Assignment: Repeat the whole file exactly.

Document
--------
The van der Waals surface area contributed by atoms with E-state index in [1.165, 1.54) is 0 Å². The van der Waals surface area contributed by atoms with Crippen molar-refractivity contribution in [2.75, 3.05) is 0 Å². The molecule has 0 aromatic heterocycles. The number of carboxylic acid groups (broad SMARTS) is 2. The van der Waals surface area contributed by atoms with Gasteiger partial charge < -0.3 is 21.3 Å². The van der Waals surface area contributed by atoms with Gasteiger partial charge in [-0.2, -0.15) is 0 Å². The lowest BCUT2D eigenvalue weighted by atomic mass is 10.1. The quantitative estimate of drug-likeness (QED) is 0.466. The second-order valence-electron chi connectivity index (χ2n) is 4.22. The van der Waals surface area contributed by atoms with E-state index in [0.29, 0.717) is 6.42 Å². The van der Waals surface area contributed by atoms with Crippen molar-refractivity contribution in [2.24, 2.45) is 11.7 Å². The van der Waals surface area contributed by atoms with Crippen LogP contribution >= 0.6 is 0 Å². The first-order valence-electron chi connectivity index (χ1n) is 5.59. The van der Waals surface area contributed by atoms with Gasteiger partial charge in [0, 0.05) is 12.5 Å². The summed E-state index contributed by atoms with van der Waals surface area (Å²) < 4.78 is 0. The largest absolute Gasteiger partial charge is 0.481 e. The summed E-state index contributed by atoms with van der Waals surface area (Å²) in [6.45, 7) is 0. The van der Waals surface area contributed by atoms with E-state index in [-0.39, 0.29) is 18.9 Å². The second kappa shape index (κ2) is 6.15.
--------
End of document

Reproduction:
The van der Waals surface area contributed by atoms with E-state index in [1.165, 1.54) is 0 Å². The van der Waals surface area contributed by atoms with Crippen molar-refractivity contribution in [2.75, 3.05) is 0 Å². The molecule has 0 aromatic heterocycles. The number of carboxylic acid groups (broad SMARTS) is 2. The van der Waals surface area contributed by atoms with Gasteiger partial charge < -0.3 is 21.3 Å². The van der Waals surface area contributed by atoms with Gasteiger partial charge in [-0.2, -0.15) is 0 Å². The lowest BCUT2D eigenvalue weighted by atomic mass is 10.1. The quantitative estimate of drug-likeness (QED) is 0.466. The second-order valence-electron chi connectivity index (χ2n) is 4.22. The van der Waals surface area contributed by atoms with E-state index in [0.29, 0.717) is 6.42 Å². The van der Waals surface area contributed by atoms with Crippen molar-refractivity contribution in [2.24, 2.45) is 11.7 Å². The van der Waals surface area contributed by atoms with Crippen LogP contribution >= 0.6 is 0 Å². The first-order valence-electron chi connectivity index (χ1n) is 5.59. The van der Waals surface area contributed by atoms with Gasteiger partial charge in [0, 0.05) is 12.5 Å². The summed E-state index contributed by atoms with van der Waals surface area (Å²) < 4.78 is 0. The largest absolute Gasteiger partial charge is 0.481 e. The summed E-state index contributed by atoms with van der Waals surface area (Å²) in [6.45, 7) is 0. The van der Waals surface area contributed by atoms with E-state index in [-0.39, 0.29) is 18.9 Å². The second kappa shape index (κ2) is 6.15.